Prayer offers us the opportunity to acknowledge our need for God, to confess our sins and to thank Him for His many blessings. It helps us stay dependent on Him, instead of relying on ourselves.
God doesn’t need us to pray; He wants us to pray. He can perform His will with or without us, but He has given us the privilege of being part of what He’s doing in the earth.
I don’t know about you, but it makes me wonder why I have so much trouble disciplining myself to pray, at times.
Many people today, including believers, have an entitlement attitude. We want what other people have and refuse to be content where God has us. Sometimes we work hard and and can’t understand why they seem to get ahead and not us. In other cases, we’re lazy and not willing to do what is required. But either way, instead of trusting that God knows what’s best, we grumble, complain, and even become bitter and resentful.
Grumbling, Complaining & Coveting or Faithfully Working & Obeying?
“The desire of the lazy man kills him, for his hands refuse to labor. He covets greedily all day long, but the righteous gives and does not spare.”
These two verses make me think of a story I read about a famous pianist. A man came up to him once and said, “I would give my life to be able to play like that.” The pianist replied, “I did.”
I am not advocating neglecting family or any other God-given priority to seek selfish goals, but so often we want things that others have without being willing to do what it takes to obtain them. In the case of a lazy man, he covets the things that others have worked to obtain, but isn’t willing to do the same.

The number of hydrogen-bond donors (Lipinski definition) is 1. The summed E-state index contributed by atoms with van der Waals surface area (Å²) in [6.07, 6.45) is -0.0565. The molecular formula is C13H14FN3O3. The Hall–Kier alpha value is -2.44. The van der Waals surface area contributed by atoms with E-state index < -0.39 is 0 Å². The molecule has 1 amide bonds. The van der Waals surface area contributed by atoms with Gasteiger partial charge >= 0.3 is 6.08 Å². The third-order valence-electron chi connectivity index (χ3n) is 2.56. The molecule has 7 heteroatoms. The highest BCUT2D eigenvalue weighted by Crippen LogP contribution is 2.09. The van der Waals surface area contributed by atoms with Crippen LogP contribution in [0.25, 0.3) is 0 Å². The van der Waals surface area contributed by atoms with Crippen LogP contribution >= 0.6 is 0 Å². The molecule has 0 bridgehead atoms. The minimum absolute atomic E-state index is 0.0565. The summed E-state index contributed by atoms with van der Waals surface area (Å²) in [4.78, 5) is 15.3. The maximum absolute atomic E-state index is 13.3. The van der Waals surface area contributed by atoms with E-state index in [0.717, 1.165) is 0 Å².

This is an attitude that is rampant in our society today. Many people, even Christians, have an entitlement attitude, even about spiritual things. Continue reading →
In the first century a small army of believers turned the world upside down in a matter of a few years without TV, radio, or mass media. They simply believed in the power of the Gospel to change lives and the Holy Spirit working through them. And they did it in the face of intense opposition. Could we turn the world upside down again if we had the same faith and commitment?
What’s the real problem with the leadership in our nation? Is it party affiliation? A lack of compassion for the poor? Too much politics or too little experience? The answer is really pretty simple.
One of the greatest evils in our nation today is our failure to defend unborn babies. Will God hold us, as a nation, responsible?
Can being unequally yoked in marriage, in business, and in our close friendships affect our walk with God?
And finally, today’s readings contain one of the greatest prayers recorded. It was prayed by a man who fell short like us, but who understood where to turn for help.
In verse 6 the Thessalonians said about the disciples, “These who have turned the world upside down have come here too.”
Beginning with the original Apostles, as they evangelized and discipled others who in turn evangelized and discipled still others, the world was turned upside down in a matter of a few years without TV, radio, or mass media, just the Word of Christ in the power of the Holy Spirit.
I wonder what you and I are doing or could do to turn the world upside down. Are we as committed to share the gospel as those in the first century? Would we still be willing to blog about God and His Word if knew we could be arrested? Would we still attend worship services? Do we invest the time and effort necessary to influence the world around us for Christ?
Paul told Timothy in 2 Timothy 2:
1 You therefore, my son, be strong in the grace that is in Christ Jesus. 2 And the things that you have heard from me among many witnesses, commit these to faithful men who will be able to teach others also.
This is discipleship. Discipleship takes time and faithfulness. It’s coming alongside someone. It might mean going through a book on marriage with a young wife or a new believer. It might mean working through a book or Bible study on the character of God, the basics of the faith, or some other subject. It might mean teaching a young couple how to be godly parents or a newlywed how to keep house for the glory of God.
Paul went on: